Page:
Hendrick Motorsports was instrumental in developing the 2000 Chevrolet Monte Carlo. The R&D Department worked to build the superspeedway version of the car that will begin competing in the year 2000. With the success of the organization, other race teams have begun "raiding" the shop by offering promotions and higher salaries. However, the talent roster is deep at Hendrick Motorsports. Other race teams often bid on the chassis setups that the R&D department disregards. The engine department at Hendrick Motorsports is headed by Randy Dorton. Other race teams often lease engines from the organization on a per race or season basis. Ernie Irvan's Skittles team, a number of Busch teams, and Craftsman truck series teams lease engines from them. When an engine leaves the shop, a Hendrick engineer trails it. Lest anyone attempt to dismantle it to find the secret of speed within.

Rick Hendrick's battle with leukemia has resulted in a greater awareness of the disease. His drivers have held marrow typing drives and have donated countless hours to raising public awareness. The 1-800-MARROW-2 bone marrow awareness information number is displayed on all three Hendrick Motorsports cars. The NASCAR world has embraced the cause with open arms.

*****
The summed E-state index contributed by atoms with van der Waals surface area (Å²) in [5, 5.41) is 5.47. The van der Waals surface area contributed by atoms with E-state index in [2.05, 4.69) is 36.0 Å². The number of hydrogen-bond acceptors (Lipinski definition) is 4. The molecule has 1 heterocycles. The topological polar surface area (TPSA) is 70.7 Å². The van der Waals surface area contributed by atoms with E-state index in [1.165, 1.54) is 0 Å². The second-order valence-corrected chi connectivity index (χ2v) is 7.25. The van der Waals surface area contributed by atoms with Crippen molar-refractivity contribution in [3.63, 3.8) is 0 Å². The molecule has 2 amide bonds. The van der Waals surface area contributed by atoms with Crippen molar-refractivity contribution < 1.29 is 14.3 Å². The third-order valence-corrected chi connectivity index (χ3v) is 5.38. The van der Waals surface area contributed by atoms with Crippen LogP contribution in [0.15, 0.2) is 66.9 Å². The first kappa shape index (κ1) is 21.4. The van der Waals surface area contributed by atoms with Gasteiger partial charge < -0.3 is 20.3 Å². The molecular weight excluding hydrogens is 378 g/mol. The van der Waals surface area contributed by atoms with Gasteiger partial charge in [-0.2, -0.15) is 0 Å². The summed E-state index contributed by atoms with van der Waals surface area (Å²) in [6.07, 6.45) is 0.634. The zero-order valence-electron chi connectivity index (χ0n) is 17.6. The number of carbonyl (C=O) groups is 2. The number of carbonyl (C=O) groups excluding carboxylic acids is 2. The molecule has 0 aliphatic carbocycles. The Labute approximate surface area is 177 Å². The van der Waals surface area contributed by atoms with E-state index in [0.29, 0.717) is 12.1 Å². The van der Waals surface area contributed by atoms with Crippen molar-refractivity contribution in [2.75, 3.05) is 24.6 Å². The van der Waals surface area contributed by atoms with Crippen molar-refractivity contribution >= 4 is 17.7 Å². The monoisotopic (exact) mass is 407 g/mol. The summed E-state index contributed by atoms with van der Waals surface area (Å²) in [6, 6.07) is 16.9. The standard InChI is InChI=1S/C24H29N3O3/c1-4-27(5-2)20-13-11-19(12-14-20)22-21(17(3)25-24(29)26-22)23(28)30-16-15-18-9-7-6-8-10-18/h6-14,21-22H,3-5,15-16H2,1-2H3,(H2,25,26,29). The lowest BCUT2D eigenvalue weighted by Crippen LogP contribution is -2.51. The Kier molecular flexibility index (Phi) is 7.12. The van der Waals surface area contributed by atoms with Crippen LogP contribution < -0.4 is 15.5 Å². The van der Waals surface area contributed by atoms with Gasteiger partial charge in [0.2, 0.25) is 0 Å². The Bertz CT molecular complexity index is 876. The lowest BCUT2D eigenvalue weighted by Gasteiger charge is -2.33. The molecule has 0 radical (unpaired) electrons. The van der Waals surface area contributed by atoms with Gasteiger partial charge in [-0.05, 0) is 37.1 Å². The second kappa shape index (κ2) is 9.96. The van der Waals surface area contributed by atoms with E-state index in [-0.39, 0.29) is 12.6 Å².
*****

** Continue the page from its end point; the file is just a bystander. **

Hendrick Motorsports has always been about ideas. One of the ideas was that a multi car team would win a NASCAR championship. When it was first proposed, the critics laughed; they're not laughing anymore. Ideas are what the R&D shop at the motorsports complex is about. Constantly trying to improve on what is. That's the basis of research and development. Simply put, the organization is about a commitment to constant improvement. The commitment is funneled down from the top.

According to the now-former Hendrick Motorsports general manager Jimmy Johnson, the question that Rick Hendrick constantly asks of anything is, "Will it help the team run faster?" Difficult decisions can be made by answering that question. The team hated to lose Geoff Bodine as a driver. Bodine had brought them into Winston Cup racing and had brought them to victory lane. He brought them respectability in the sport. But, a change was needed at the time to help the team run faster.

Loyalty is important in anything endeavor. Knowing you have the support of those around you can make a world of difference. Those that know him say that Rick Hendrick is the most loyal person in the world. He could go out and hire the best and the brightest in the NASCAR world. To some degree, he does. But, the organization promotes from within. Not just Hendrick Motorsports, but the Hendrick Automotive Group as well. When Jimmy Johnson went to work in one of Rick's dealerships, he was told that he'd have his own store in three years; and he did.